before exit 22 in Berlin Township. We will see a sequence typical of a perennial
lake setting in the East Berlin Formation. A typical sequence consists of pyritic black shale that
accumulated in a deep, anaerobic part of an alkaline lake. These beds sometimes
contain fossil fish remains. The gray mudstone on either side of the black shale
formed in shallow water and commonly has ripple marks, mud cracks and dinosaur
footprints. Sandstone is commonly found near the top and bottom of the cycles
and is indicative of shallow water near the shore. It is thought that the lakes
essentially covered the rift valley and periodically increased and decreased in
size perhaps due to Milankovitch
forcing (Olsen and Kent, 1996). Based on the pollen the climate was
humid with annual wet and dry seasons typical of the tropics.
Stop. 4. East side of Route 5 south of Hawthorne Inn (2387 Wilbur Cross Parkway, Berlin). We will see a sequence of vesicular pillow basalts. The pillows often have sediment or shattered volcanic debris between them. Pillow basalt forms under water. The pillows are actually tubes through which the lava flowed. The outer rim cools very rapidly and the lava flows through the center continually breaking through the cooled front. Most two-dimensional slices through a tube produce a pillow shape.
Stop 5. Intersection of Routes 17 and 77 south of Durham Center. At this location we are close to the eastern border of the Hartford Basin where there is coarse sandy conglomerates of the Portland Arkose. This sequence formed in an alluvial fan along the Eastern Border Fault. At this stop the Eastern Border Fault is only 0.6 kilometers to the southeast. Boulders up to 60 cm in diameter are found here. Sedimentation was episodic characterized by flash floods after heavy rains. The conglomerate would be transported and deposited during the peak of flow and the interbedded lenses of sandstone were deposited during the waning stages of flow. The absence of mud suggests that debris or mudflows were not a factor in the formation of these deposits.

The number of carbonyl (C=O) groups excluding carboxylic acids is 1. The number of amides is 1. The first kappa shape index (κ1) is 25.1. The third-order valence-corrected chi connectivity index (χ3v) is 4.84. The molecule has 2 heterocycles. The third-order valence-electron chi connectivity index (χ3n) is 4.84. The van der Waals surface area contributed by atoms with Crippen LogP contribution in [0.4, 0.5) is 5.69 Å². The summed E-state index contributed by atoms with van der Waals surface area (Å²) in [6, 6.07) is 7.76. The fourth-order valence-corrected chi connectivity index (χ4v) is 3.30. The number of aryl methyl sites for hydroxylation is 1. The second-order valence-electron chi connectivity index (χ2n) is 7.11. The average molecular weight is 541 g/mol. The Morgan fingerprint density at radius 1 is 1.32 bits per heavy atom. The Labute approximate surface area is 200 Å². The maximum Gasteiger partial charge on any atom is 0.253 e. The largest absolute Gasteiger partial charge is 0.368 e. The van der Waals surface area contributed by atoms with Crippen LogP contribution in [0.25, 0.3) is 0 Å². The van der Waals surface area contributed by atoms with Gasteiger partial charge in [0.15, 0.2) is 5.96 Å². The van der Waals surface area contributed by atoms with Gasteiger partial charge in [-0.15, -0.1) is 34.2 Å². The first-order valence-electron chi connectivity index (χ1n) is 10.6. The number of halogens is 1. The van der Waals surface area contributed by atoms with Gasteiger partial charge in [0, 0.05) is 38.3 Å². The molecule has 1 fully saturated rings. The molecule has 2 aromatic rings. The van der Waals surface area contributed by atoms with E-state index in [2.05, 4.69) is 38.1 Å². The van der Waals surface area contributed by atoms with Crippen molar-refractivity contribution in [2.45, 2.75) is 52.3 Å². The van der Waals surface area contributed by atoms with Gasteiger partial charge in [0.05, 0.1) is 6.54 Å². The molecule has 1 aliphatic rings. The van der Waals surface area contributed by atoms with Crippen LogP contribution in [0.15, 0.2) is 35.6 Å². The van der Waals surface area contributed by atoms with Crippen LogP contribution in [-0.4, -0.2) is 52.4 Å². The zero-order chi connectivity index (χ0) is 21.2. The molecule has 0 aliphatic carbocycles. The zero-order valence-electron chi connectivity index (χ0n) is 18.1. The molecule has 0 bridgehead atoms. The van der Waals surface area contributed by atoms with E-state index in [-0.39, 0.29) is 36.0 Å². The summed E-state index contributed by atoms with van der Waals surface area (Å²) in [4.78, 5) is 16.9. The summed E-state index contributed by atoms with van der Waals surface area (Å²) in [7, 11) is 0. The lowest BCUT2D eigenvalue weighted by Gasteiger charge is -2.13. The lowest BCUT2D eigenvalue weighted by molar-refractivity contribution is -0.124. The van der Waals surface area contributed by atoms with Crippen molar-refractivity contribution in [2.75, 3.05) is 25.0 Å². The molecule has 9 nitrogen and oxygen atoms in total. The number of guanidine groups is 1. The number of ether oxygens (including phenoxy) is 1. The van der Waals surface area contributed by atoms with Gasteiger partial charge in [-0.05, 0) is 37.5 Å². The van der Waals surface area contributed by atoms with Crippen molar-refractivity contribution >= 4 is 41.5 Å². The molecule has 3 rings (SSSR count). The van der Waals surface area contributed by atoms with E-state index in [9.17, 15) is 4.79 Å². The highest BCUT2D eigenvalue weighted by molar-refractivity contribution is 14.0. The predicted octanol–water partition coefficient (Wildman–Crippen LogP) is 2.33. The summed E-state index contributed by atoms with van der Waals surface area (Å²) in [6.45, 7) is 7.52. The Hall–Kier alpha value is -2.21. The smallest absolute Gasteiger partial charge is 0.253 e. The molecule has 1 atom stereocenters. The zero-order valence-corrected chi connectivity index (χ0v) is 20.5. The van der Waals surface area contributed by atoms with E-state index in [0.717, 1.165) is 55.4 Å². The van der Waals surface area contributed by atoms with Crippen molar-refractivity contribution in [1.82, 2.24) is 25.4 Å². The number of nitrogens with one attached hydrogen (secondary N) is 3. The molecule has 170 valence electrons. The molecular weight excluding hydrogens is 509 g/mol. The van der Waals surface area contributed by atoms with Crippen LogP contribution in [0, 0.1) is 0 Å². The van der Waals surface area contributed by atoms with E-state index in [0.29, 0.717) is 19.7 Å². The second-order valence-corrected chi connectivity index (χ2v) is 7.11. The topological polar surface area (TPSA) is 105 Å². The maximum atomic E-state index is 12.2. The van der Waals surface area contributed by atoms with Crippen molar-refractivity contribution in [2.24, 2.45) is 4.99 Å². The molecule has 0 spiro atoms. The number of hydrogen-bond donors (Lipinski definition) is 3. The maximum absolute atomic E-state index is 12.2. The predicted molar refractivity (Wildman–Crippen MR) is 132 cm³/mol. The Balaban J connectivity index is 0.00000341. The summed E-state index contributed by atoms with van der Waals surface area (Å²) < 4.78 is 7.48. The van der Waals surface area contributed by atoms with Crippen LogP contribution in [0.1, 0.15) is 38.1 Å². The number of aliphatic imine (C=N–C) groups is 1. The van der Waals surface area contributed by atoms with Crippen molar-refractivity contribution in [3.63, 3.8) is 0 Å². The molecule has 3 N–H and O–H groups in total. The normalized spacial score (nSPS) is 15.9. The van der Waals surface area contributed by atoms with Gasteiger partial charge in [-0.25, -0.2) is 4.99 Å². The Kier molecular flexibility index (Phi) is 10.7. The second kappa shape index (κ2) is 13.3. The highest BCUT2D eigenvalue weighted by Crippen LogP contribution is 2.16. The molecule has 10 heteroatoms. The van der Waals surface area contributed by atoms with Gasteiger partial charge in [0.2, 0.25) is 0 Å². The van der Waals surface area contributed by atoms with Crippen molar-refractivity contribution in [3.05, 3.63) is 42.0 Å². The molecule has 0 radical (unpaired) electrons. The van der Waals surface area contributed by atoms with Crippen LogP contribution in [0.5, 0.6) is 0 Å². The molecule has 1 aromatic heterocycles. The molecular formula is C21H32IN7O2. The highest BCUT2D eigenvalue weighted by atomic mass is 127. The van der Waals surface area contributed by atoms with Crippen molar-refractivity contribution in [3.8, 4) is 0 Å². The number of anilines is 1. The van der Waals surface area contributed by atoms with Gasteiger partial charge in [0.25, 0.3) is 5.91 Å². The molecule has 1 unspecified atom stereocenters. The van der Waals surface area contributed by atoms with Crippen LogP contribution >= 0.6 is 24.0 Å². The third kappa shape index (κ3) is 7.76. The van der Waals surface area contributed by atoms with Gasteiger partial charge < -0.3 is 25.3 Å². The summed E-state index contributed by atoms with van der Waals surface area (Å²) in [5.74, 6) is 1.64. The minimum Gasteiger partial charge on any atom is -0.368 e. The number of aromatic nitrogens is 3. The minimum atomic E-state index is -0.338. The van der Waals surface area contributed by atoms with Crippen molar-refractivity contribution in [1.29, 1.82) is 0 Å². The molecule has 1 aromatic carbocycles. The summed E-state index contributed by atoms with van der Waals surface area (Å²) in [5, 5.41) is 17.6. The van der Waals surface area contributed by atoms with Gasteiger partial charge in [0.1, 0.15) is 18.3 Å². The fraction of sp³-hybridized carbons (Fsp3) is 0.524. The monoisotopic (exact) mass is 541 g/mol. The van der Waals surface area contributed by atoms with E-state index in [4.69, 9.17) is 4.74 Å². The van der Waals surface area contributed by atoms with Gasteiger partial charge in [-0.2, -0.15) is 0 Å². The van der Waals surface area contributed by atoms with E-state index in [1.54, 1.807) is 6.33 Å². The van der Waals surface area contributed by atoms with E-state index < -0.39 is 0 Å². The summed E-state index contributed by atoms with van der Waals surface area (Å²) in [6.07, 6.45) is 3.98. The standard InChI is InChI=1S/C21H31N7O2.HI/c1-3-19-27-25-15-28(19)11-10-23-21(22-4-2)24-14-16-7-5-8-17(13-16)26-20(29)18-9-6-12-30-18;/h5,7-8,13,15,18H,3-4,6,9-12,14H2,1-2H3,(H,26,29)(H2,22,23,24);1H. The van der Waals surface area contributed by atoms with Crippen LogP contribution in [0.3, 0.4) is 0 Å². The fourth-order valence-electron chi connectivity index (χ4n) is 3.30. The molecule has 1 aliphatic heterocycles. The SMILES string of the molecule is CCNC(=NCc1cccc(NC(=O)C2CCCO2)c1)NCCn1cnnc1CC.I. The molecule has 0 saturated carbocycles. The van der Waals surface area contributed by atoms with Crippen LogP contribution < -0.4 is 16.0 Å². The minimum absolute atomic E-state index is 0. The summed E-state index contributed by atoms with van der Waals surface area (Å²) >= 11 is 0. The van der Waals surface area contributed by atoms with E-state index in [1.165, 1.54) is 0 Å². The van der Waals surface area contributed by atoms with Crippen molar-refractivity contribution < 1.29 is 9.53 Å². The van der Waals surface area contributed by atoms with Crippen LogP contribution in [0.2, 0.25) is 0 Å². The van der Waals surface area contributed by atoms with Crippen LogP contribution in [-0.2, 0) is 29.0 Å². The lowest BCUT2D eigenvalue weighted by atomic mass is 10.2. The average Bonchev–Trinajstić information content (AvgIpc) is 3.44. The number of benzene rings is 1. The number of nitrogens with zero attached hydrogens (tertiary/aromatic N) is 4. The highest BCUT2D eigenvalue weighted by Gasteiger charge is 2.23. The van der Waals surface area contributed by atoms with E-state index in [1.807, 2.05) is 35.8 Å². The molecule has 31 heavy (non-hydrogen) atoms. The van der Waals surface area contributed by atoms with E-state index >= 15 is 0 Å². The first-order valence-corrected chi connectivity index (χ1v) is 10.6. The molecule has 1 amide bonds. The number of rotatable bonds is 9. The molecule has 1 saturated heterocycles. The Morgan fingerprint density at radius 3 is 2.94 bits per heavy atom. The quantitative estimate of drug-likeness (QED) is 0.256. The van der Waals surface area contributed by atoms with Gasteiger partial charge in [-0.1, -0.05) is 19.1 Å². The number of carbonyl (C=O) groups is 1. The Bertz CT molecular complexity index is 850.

Stop 6. 0.25 miles west of exit 59
off the Wilbur Cross Parkway is an outcrop of conglomerate of the New Haven Arkose unconformably overlying the Paleozoic Maltby Lakes
metavolcanic rocks on the western margin of the Hartford Basin.
This guide is dominantly derived from Hubert et al, 1978.
J.F. Huber, A.A. Reed, W.L. Dowdall, J.M. Christ, 1978, Guide to the Redbeds of Central Connecticut: 1978 Field Trip, Eastern Section of SEPM.
Olsen, P. E. and Kent, D. V. 1996. Milankovitch climate forcing in the tropics of
Pangea during the Late Triassic. In Palaeogeography, Palaeoclimatology, and Palaeoecology 122: 1-26.
Click on images to get large photo.
|Stop 1 New Haven Arkose
Outcrop of lighter color channel gravel and sand with darker red mud layers
Possibly caliche developed around roots.
|Gravelly arkosic channel sand
overlying dense array of caliche nodules developed
in mud overbank deposit
|Stop 2 Dinosaur State Museum
Diorama looking toward east showing setting at time of deposition of East Berlin Formation. Mountains in background are along Eastern Border Fault.
Another diorama looking toward east at time of deposition of East Berlin Fm.
|Stop 2 Dinosaur tracks||Stop 3 East Berlin Fm.
Typical perennial lake cycle.
Deformation in black shale
Fossil wood in black shale
|Stop 4 Pillow Basalt||Stop 5
Sand layer within conglomerate Portland Arkose
|Stop 6 Unconformity
Thin layer of basal conglomerate of Portland Arkose overlying metavolcanic rocks of the Maltby Lakes Fm.